The Second Intifada
On 28 September 2000, accompanied by hundreds of police officers, former (notorious) general and politician Ariel Sharon paid a visit to the Haram al-Sharif – for Muslims, the third most holy site after Mecca and Medina. It was a deliberate provocation, and occurred at a time when tensions were already high, especially in light of the fact that Sharon had found common ground with radical israeli settlers who believed that the Aqsa Mosque and Dome of the Rock should make room for the Third Temple. Earlier, they had already provoked incidents on the Haram al-Sharif in the hope of triggering such events. In September 1996, serious riots had erupted after the Israeli government opened up a tunnel to the public which ran under the complex.
The Palestinians were quick to react to Sharon’s actions, taking to the streets in various places. From day one, the Second Intifada had a strong military character. This was in contrast to the First Intifada, which was supported by local committees and in which civil disobedience and demonstrations were the focus. In the first few days, for example, the Israeli police shot dead fourteen Palestinians of Israel. They had taken to the streets in order to proclaim their solidarity with the Palestinians in Palestine. Armed groups of Palestinians – tied to Hamas and the Islamic Jihad, but also belonging to al-Aqsa Martyrs Brigade, which was linked to Fatah – joined the fray in a confrontation with the Israeli occupying forces and the Israeli settlers.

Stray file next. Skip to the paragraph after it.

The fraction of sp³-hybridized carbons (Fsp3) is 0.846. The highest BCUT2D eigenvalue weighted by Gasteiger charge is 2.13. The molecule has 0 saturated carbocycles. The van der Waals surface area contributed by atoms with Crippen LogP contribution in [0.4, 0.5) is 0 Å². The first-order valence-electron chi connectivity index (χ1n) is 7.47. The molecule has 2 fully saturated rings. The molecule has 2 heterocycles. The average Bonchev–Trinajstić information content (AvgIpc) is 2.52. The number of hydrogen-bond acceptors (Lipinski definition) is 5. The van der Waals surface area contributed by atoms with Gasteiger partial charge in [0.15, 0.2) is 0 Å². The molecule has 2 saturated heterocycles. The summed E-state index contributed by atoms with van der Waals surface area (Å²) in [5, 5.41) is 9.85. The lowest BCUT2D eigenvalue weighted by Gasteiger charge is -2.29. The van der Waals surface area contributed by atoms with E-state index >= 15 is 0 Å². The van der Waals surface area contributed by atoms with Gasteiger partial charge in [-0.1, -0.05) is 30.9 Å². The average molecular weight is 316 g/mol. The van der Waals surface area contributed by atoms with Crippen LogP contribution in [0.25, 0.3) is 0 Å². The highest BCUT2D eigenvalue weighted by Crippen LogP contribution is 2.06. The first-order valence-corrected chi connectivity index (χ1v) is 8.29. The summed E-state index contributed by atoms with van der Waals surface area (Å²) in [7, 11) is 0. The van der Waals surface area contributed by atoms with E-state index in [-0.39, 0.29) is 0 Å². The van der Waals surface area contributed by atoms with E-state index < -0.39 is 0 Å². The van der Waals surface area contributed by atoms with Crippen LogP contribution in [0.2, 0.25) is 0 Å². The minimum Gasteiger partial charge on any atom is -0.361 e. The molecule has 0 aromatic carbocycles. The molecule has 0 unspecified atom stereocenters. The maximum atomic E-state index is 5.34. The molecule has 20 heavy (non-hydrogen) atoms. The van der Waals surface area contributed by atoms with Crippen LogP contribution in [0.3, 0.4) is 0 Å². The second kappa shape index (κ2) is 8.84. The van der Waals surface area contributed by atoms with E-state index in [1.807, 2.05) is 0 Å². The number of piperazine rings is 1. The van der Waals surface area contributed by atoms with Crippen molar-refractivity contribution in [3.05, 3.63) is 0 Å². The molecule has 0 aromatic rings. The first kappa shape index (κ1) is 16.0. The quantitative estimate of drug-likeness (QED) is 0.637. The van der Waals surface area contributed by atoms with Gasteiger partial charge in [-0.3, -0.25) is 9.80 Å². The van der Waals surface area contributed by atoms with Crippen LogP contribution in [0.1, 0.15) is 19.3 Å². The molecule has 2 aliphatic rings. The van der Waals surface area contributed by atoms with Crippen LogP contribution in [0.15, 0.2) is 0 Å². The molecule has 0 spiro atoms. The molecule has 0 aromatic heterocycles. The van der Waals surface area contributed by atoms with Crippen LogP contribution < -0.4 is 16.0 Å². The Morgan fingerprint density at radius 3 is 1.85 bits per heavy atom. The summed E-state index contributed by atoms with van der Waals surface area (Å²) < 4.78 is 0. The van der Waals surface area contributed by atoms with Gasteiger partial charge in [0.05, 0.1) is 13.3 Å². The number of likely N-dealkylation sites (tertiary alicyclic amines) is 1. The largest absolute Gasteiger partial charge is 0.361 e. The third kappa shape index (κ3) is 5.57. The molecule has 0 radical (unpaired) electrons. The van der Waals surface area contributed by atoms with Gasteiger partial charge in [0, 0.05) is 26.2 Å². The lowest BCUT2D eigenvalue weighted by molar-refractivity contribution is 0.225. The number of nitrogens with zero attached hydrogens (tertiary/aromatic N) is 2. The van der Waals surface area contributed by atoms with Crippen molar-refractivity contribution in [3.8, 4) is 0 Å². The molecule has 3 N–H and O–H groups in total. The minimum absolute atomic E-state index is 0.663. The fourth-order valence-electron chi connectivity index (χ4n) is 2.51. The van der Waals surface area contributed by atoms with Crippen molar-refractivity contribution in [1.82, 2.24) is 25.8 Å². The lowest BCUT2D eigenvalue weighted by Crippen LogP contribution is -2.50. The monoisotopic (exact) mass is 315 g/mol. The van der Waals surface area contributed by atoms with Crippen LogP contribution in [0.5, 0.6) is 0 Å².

Thus Israeli politicians managed to convey to the West the impression that it was Arafat who was the obstruction to a political agreement between Israel and the Palestinians – and not, for example, the continuance of the occupation or the on-going settlement in Palestine. At the end of March 2002, the Israeli army besieged the PNA headquarters in Ramallah (the Mukataa or al-Muqata’a), and the building was heavily damaged. Afterwards, the Israeli army continuously laid siege to the complex, in effect placing Arafat under house arrest.
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Yahya ibn Abi Kathir (769-848)